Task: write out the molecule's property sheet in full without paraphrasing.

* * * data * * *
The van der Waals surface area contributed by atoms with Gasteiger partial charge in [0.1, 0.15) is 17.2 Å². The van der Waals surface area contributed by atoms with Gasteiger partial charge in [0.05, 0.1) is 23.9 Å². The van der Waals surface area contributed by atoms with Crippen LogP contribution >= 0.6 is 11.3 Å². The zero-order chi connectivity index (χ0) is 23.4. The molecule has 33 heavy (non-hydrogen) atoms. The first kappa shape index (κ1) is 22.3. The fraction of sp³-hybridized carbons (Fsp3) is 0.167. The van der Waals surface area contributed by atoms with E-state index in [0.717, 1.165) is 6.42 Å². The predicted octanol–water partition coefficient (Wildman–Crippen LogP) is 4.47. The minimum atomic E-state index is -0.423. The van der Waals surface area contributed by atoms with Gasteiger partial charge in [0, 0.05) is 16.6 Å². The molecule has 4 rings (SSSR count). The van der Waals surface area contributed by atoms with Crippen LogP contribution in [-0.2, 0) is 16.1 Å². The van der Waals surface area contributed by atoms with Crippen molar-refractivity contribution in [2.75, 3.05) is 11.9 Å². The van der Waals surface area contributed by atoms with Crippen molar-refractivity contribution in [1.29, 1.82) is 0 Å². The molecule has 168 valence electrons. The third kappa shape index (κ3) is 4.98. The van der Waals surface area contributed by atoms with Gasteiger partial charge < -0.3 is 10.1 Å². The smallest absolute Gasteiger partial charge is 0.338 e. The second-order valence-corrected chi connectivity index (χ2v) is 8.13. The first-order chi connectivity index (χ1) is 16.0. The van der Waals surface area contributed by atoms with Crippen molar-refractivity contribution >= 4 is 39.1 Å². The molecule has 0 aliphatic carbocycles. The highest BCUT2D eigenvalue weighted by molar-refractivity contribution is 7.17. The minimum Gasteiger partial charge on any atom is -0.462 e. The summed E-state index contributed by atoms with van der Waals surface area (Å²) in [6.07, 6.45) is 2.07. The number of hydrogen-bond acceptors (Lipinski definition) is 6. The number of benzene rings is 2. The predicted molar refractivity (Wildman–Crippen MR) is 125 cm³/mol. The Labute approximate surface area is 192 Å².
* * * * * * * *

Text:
The van der Waals surface area contributed by atoms with Gasteiger partial charge in [0.1, 0.15) is 17.2 Å². The van der Waals surface area contributed by atoms with Gasteiger partial charge in [0.05, 0.1) is 23.9 Å². The van der Waals surface area contributed by atoms with Crippen LogP contribution >= 0.6 is 11.3 Å². The zero-order chi connectivity index (χ0) is 23.4. The molecule has 33 heavy (non-hydrogen) atoms. The first kappa shape index (κ1) is 22.3. The fraction of sp³-hybridized carbons (Fsp3) is 0.167. The van der Waals surface area contributed by atoms with E-state index in [0.717, 1.165) is 6.42 Å². The predicted octanol–water partition coefficient (Wildman–Crippen LogP) is 4.47. The minimum atomic E-state index is -0.423. The van der Waals surface area contributed by atoms with Gasteiger partial charge in [0, 0.05) is 16.6 Å². The molecule has 4 rings (SSSR count). The van der Waals surface area contributed by atoms with Crippen LogP contribution in [-0.2, 0) is 16.1 Å². The van der Waals surface area contributed by atoms with Crippen molar-refractivity contribution in [2.75, 3.05) is 11.9 Å². The van der Waals surface area contributed by atoms with Crippen molar-refractivity contribution in [1.29, 1.82) is 0 Å². The molecule has 168 valence electrons. The third kappa shape index (κ3) is 4.98. The van der Waals surface area contributed by atoms with Gasteiger partial charge < -0.3 is 10.1 Å². The smallest absolute Gasteiger partial charge is 0.338 e. The second-order valence-corrected chi connectivity index (χ2v) is 8.13. The first-order chi connectivity index (χ1) is 16.0. The van der Waals surface area contributed by atoms with Crippen molar-refractivity contribution >= 4 is 39.1 Å². The molecule has 0 aliphatic carbocycles. The highest BCUT2D eigenvalue weighted by molar-refractivity contribution is 7.17. The minimum Gasteiger partial charge on any atom is -0.462 e. The summed E-state index contributed by atoms with van der Waals surface area (Å²) in [6.07, 6.45) is 2.07. The number of hydrogen-bond acceptors (Lipinski definition) is 6. The number of benzene rings is 2. The predicted molar refractivity (Wildman–Crippen MR) is 125 cm³/mol. The Labute approximate surface area is 192 Å².